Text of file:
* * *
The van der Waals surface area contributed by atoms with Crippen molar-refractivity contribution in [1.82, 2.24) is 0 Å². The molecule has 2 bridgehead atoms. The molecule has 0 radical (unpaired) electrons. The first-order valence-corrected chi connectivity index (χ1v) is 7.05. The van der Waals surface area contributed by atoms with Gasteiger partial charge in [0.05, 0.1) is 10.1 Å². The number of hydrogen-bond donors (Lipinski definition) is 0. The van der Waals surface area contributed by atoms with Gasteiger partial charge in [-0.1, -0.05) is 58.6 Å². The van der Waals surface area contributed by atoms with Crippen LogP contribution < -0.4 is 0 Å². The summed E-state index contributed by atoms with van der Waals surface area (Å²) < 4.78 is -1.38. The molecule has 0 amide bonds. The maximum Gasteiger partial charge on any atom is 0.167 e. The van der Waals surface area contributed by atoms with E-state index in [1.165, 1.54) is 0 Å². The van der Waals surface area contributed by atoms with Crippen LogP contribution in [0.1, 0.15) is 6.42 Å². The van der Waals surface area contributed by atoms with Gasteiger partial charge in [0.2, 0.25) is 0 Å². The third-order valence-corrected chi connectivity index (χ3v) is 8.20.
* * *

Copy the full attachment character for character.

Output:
The van der Waals surface area contributed by atoms with Crippen molar-refractivity contribution in [1.82, 2.24) is 0 Å². The molecule has 2 bridgehead atoms. The molecule has 0 radical (unpaired) electrons. The first-order valence-corrected chi connectivity index (χ1v) is 7.05. The van der Waals surface area contributed by atoms with Gasteiger partial charge in [0.05, 0.1) is 10.1 Å². The number of hydrogen-bond donors (Lipinski definition) is 0. The van der Waals surface area contributed by atoms with Gasteiger partial charge in [-0.1, -0.05) is 58.6 Å². The van der Waals surface area contributed by atoms with Crippen LogP contribution < -0.4 is 0 Å². The summed E-state index contributed by atoms with van der Waals surface area (Å²) < 4.78 is -1.38. The molecule has 0 amide bonds. The maximum Gasteiger partial charge on any atom is 0.167 e. The van der Waals surface area contributed by atoms with E-state index in [1.165, 1.54) is 0 Å². The van der Waals surface area contributed by atoms with Crippen LogP contribution in [0.1, 0.15) is 6.42 Å². The van der Waals surface area contributed by atoms with Gasteiger partial charge in [0.2, 0.25) is 0 Å². The third-order valence-corrected chi connectivity index (χ3v) is 8.20.